Nothing should be for free in marketing services – so please don’t ask

January 2017

During the first year of having my own business about 15 years back, I was approached by an old friend who, like me, had left Argos to set up on his own. He’d made the break about two years before me, though his profession was management development. The reason for him coming to me was that be wanted some help with marketing, and specifically to produce some sort of brochure which outlined his offer. However, my initial enthusiasm to take on such a project was brought to an abrupt end, when he uttered the words “I don’t have any budget” (and this despite the fact that his business was doing very well). So in other words he wanted me to do the work for nothing, though did offer me some “personal coaching” in return. I may or may not have benefited from such coaching, but in any event – and as I less-than-politely pointed out to him – what I actually needed was money in return for my services. Sadly, I fell out with my old friend as a result and have never seen or heard from him since.

I’d love to tell you that the above was the only time in the last 15 years that someone had tried it on with a view to getting something for nothing, but that unfortunately isn’t the case – albeit it is a fairly rare occurrence these days.

I was reminded of this nasty little thorn in the side of the marketing services professional, when a friend and business colleague contacted me last week with his own sorry tale along the same lines. He works as a web developer and also part-time photographer, and had been approached by someone from a newspaper group that wanted to use one of his photos for some sort of tourist publication. But not only did the person not want to pay for the photo, he even had the fucking cheek to offer a discounted rate for an advert in the publication so my friend could tell everyone he’d taken the photo. Quite rightly, he told the guy to take a jump.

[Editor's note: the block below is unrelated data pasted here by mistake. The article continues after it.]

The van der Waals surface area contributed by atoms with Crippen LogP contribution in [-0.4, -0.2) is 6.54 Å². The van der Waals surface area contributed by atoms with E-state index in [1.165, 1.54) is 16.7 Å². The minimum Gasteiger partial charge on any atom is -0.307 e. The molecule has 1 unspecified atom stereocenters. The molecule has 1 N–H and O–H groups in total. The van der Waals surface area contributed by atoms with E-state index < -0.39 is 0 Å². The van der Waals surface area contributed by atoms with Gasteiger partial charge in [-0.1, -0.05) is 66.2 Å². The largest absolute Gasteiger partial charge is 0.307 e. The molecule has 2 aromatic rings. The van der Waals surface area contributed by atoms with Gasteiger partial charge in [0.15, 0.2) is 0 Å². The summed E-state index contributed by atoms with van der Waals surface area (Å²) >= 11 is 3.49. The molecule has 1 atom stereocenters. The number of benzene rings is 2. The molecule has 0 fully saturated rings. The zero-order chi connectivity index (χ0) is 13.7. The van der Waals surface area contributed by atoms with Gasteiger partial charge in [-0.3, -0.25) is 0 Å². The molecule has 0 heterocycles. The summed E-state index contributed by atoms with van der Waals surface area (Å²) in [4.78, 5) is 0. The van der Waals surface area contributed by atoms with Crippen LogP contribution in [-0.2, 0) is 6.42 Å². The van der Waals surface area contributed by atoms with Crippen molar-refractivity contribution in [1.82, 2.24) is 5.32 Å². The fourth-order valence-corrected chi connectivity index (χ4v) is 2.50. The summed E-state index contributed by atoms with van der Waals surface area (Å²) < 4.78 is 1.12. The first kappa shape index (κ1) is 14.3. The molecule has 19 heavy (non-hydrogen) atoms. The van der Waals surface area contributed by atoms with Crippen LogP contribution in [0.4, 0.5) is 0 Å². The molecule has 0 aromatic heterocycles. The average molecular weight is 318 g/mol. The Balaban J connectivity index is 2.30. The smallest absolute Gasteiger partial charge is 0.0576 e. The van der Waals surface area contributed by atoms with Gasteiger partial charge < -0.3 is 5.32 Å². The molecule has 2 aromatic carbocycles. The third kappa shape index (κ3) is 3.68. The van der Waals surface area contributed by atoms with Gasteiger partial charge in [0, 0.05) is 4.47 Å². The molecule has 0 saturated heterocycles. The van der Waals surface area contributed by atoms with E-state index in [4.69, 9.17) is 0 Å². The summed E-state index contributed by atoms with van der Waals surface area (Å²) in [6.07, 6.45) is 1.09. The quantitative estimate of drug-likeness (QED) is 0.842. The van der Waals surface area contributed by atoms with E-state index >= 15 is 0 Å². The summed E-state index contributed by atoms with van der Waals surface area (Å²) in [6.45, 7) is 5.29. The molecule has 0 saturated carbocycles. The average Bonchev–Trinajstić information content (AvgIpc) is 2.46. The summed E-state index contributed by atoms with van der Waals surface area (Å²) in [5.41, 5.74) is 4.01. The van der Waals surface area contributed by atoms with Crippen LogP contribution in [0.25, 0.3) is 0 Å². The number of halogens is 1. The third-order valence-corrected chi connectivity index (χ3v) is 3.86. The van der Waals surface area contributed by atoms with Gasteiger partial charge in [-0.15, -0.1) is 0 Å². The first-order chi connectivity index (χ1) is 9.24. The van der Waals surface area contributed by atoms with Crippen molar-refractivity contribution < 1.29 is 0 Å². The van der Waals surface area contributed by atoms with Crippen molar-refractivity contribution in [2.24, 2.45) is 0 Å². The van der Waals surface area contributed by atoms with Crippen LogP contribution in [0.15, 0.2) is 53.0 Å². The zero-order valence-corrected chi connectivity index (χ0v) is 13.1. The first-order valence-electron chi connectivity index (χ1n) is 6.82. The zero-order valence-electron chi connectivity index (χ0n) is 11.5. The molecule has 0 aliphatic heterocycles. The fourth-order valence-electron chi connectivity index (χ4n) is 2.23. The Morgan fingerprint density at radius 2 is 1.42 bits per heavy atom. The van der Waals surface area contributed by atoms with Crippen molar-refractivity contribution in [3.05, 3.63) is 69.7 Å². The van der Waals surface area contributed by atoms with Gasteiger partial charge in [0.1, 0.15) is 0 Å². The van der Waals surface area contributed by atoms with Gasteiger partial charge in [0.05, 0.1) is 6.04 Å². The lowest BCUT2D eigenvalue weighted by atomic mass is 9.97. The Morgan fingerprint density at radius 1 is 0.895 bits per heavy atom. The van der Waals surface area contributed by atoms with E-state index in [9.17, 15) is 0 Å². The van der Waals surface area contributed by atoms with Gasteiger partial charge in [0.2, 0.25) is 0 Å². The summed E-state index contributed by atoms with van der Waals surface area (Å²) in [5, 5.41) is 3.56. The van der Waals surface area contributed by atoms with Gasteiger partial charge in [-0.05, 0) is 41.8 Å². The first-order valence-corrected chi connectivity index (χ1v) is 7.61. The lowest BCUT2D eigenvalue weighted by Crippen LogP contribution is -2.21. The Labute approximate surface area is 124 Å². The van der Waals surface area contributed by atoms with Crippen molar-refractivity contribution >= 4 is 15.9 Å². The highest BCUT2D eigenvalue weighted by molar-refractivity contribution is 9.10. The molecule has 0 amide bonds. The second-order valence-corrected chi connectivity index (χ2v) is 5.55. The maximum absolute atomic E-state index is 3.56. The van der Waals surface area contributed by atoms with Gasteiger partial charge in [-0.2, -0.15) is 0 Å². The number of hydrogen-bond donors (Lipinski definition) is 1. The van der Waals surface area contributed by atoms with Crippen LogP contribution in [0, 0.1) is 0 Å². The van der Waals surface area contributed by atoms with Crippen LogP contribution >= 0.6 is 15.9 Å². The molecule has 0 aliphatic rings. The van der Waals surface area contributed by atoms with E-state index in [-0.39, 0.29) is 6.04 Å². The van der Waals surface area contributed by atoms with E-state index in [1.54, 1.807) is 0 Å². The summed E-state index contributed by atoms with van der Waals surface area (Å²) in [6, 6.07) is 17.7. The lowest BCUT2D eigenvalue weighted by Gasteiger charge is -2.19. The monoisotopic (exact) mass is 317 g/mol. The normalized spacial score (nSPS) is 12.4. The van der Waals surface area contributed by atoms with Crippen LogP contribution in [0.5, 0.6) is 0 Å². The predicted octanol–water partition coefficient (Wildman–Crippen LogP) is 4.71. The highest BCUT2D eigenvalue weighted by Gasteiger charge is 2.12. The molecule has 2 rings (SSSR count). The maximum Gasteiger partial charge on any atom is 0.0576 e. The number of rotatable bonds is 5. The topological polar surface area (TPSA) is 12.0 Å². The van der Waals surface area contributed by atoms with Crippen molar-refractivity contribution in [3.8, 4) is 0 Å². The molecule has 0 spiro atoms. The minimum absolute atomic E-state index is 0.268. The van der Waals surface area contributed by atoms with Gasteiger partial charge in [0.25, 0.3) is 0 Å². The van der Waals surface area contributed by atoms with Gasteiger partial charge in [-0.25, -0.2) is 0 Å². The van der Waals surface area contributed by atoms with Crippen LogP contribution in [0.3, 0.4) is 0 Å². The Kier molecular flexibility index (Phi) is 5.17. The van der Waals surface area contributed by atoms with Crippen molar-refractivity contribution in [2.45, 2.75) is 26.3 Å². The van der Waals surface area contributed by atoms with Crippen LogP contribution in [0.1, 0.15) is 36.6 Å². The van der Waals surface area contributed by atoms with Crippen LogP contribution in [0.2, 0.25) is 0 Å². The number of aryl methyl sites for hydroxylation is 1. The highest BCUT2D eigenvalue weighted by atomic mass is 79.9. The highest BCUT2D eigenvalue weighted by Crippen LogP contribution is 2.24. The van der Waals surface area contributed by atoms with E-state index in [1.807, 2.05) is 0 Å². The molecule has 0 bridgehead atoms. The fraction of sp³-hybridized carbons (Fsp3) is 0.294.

So why do people try it on? I think it’s clear that the principle reason is that much of what marketing offers – including my friend’s digital photo – is perceived as having less or no financial value, because it isn’t always such a tangible thing. For example, if your central heating breaks down then you wouldn’t phone up an engineer and ask him to come out and repair the boiler for nothing, in the same way you wouldn’t get to the checkout at Tesco with a trolley full of groceries and expect to sail through without paying.

Although it’s never been suggested to me as a reason for doing work for free, I’ve heard from designers and photographers that they’ve been told bullshit such as “It will be good publicity for you and good for your reputation and CV”.

My tip for anyone offering any type of marketing services when asked to do something for nothing, is to ask the person trying it on if they’re also coming to work that day without pay. That normally strikes a note.

But let’s be absolutely clear on what I will do once a price for work is agreed: A first class job and will probably over-deliver in the process.

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